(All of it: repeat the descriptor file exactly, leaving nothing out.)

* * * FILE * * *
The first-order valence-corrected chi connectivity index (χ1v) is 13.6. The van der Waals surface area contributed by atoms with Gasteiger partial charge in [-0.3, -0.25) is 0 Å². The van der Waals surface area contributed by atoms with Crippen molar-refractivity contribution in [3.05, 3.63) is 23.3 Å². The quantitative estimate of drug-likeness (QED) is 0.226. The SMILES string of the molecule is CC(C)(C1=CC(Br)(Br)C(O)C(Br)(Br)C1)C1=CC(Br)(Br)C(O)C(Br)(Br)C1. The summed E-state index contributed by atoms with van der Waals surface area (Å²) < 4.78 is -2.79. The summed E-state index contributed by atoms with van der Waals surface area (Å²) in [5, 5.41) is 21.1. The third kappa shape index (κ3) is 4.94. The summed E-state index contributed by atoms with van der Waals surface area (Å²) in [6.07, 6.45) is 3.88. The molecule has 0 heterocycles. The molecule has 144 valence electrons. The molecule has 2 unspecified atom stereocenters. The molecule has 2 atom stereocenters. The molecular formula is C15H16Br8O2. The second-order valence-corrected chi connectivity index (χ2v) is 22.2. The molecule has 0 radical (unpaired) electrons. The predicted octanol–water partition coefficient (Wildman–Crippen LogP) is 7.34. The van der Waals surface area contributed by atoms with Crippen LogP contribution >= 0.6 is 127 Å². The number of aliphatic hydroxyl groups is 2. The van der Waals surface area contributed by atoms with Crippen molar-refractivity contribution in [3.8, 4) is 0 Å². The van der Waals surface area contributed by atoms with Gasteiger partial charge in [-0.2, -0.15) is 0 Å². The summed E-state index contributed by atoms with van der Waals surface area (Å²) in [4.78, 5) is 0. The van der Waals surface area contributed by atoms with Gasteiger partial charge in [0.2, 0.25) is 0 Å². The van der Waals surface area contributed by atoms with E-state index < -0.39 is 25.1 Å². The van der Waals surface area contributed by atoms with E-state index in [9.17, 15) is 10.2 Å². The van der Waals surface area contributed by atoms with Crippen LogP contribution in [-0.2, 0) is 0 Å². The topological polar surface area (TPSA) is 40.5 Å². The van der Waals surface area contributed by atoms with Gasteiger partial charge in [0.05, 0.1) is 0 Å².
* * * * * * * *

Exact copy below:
The first-order valence-corrected chi connectivity index (χ1v) is 13.6. The van der Waals surface area contributed by atoms with Gasteiger partial charge in [-0.3, -0.25) is 0 Å². The van der Waals surface area contributed by atoms with Crippen molar-refractivity contribution in [3.05, 3.63) is 23.3 Å². The quantitative estimate of drug-likeness (QED) is 0.226. The SMILES string of the molecule is CC(C)(C1=CC(Br)(Br)C(O)C(Br)(Br)C1)C1=CC(Br)(Br)C(O)C(Br)(Br)C1. The summed E-state index contributed by atoms with van der Waals surface area (Å²) < 4.78 is -2.79. The summed E-state index contributed by atoms with van der Waals surface area (Å²) in [5, 5.41) is 21.1. The third kappa shape index (κ3) is 4.94. The summed E-state index contributed by atoms with van der Waals surface area (Å²) in [6.07, 6.45) is 3.88. The molecule has 0 heterocycles. The molecule has 144 valence electrons. The molecule has 2 unspecified atom stereocenters. The molecule has 2 atom stereocenters. The molecular formula is C15H16Br8O2. The second-order valence-corrected chi connectivity index (χ2v) is 22.2. The molecule has 0 radical (unpaired) electrons. The predicted octanol–water partition coefficient (Wildman–Crippen LogP) is 7.34. The van der Waals surface area contributed by atoms with Crippen LogP contribution >= 0.6 is 127 Å². The number of aliphatic hydroxyl groups is 2. The van der Waals surface area contributed by atoms with Crippen molar-refractivity contribution in [3.8, 4) is 0 Å². The van der Waals surface area contributed by atoms with Gasteiger partial charge in [-0.2, -0.15) is 0 Å². The summed E-state index contributed by atoms with van der Waals surface area (Å²) in [4.78, 5) is 0. The van der Waals surface area contributed by atoms with Gasteiger partial charge in [0.2, 0.25) is 0 Å². The van der Waals surface area contributed by atoms with E-state index < -0.39 is 25.1 Å². The van der Waals surface area contributed by atoms with E-state index in [9.17, 15) is 10.2 Å². The van der Waals surface area contributed by atoms with Crippen LogP contribution in [-0.2, 0) is 0 Å². The topological polar surface area (TPSA) is 40.5 Å². The van der Waals surface area contributed by atoms with Gasteiger partial charge in [0.05, 0.1) is 0 Å².